6. You’re very correct Daveski in your last parahraph. There is a massive backlash building in the states at the moment. I think it’s going to turn out to be a disaster. This small gain over the last few weeks will take a dive in the coming months.

  7. Noko 7

    According to ALAC (quoting a BERL study), alcohol causes 5.2 billion dollars worth of social problems every year. A back of the envelope estimate puts alcohol tax income at 1.2 billion dollars a year. This is based on 80% of population being over eighteen, and the tax on pure alcohol at $9 a litre. Does this cause the country to go into a recession each year? If so, maaaate.

    • Bright Red 7.1

      Of course, not because alcohol is a cost each and every year – each year is held back pretty much the same amount.

      A recession means that output in a given year (or quarter) was lower than the previous year (or quarter) (for two quarters in a row)… so a one-off shock can cause a recession but not a constant cost.

  8. gingercrush 8

    There may well be a backlash in the United States and I am no fan of Obama. But those people are simply irrational fools that instead of discussing things like Health Policy are spouting bullshit. The same can be seen in some elements of the far-right blogosphere. Its simply maddening.

    • Daveski 8.1

      I agree regarding some of the responses – the “Socialist Republic of America” is wonderful hyperbole. The point is beyond the hyperbole, the extent of the bail out will mean that the US will continue to suffer from the current recession when many other countries such as NZ will hopefully come out the other side.

      This of course is the other point – the problems in NZ where no where near the scale of the US which raises a logical question – why take the same medicine when we don’t have the same disease?

      • Maynard J 8.1.1

        ” why take the same medicine when we don’t have the same disease?”

        Depends if we have the same sympotms, or if it is a less virulent strain 😉

  9. Brett 9

    wrong thread

    • Maynard J 9.1

      Are you such a munter you put your little “I am whipped” comment here by mistake?

  10. felix 10

    I’d still like to know why this National/ACT govt can’t get decent lemons into the supermarkets. Since November 9 last year all the lemons have been rubbish.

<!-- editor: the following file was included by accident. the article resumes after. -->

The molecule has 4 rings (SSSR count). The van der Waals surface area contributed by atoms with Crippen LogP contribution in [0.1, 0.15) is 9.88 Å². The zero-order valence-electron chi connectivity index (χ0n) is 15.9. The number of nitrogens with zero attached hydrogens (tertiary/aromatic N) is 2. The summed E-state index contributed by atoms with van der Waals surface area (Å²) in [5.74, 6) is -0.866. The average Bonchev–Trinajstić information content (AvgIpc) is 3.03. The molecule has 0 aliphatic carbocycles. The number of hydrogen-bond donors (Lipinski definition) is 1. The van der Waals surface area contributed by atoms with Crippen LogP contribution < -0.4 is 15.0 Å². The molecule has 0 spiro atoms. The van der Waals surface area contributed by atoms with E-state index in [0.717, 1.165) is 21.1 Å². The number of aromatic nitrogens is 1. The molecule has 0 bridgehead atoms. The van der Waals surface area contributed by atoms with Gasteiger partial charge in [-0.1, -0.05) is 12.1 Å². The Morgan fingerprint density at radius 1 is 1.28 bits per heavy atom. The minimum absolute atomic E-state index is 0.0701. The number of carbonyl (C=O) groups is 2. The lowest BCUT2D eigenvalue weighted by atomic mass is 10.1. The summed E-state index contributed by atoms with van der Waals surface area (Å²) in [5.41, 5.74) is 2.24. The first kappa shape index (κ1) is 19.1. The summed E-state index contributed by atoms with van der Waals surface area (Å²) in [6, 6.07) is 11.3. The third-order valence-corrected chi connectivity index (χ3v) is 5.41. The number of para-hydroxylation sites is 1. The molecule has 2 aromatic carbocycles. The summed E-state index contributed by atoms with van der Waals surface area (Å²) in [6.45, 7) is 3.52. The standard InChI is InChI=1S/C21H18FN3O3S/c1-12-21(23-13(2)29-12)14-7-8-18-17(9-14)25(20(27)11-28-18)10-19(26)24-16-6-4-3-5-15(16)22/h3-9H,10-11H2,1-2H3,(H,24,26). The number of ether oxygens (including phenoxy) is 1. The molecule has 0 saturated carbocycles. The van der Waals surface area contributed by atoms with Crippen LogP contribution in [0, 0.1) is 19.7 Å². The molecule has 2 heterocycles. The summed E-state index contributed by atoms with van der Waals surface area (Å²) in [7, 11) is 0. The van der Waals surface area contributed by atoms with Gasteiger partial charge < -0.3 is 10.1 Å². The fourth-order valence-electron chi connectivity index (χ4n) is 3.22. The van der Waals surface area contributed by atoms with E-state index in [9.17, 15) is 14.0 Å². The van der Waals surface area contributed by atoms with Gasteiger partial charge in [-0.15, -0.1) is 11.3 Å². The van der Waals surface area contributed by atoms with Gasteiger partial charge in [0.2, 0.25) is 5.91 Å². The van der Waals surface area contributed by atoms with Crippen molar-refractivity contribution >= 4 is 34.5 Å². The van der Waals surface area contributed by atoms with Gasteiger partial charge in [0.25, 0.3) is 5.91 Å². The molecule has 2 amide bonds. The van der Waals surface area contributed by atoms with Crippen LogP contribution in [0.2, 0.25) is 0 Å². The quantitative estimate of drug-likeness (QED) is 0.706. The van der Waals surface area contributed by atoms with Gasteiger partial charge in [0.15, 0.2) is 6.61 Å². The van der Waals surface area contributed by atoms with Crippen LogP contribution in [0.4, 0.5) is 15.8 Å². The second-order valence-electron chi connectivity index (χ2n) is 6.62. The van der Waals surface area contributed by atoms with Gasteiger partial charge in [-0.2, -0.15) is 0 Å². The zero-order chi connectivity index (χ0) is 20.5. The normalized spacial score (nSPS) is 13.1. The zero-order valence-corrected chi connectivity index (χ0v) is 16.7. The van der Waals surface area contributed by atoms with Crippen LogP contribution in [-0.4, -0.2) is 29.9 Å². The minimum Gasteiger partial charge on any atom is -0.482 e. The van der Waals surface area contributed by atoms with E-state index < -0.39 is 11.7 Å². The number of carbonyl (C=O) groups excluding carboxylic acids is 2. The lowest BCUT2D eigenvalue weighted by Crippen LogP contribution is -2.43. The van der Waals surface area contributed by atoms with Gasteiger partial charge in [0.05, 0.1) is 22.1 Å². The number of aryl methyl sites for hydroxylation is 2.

Oh, they look like good lemons, a lot of care has clearly gone into researching and breeding them to have the ideal shape and colour. And they’re always huge.

    But there’s no juice – they’re just, dense, tasteless, horrible things, a bit like burt or David Garrett. And what the hell do I want with a lemon if there’s no juice? It’s only really the juice that I want! And because they’re sold by weight, these monstrosities actually cost more each than the proper little juicy lemons that we used to get last year.

    Good for decorating my fucking drinks and that’s about it.

    Thanks, National. Thanks ACT.

    • Zorr 10.1

      I guess the take home lesson is this:

      If life gives you shitty lemons… make shitty lemonade

      lol captcha: sharing

    • Pascal's bookie 10.2

      They’re up to fuckn sumptin felix.

      I’ve got a lemon tree in a bucket to provide me with all my lemon juice needs.. Was a time, it would always have a half dozen good fruit on the go. Since this government came in to power it’s given up the ghost. Loads of blossoms, leaves are fine, looks healthy as, bees are doing their business, but the fruit hardly don’t never set, and when they do they only get so far before falling off.

      I’m having to buy lemons at the supermarket, and as you say, they suck.

      What the fuck are they up to?

  11. RedLogix 11

    Given that total US debt is around 300% of GDP (ie about $35 trillion) and that most of this will have to be unwound over the next few decades, the several trillions of Federal stimulus package is relatively puny.

    Ultimately deflation will trump ‘qualitative easing”.

  12. Ianmac 12

    My lemon tree keeps changing its fruit sort of like Sir John’s policies. The tree is producing a firm carrot on one side and pansies on the other side. Tomorrow……..

    Catchpa: invalid or is that in- va- lid?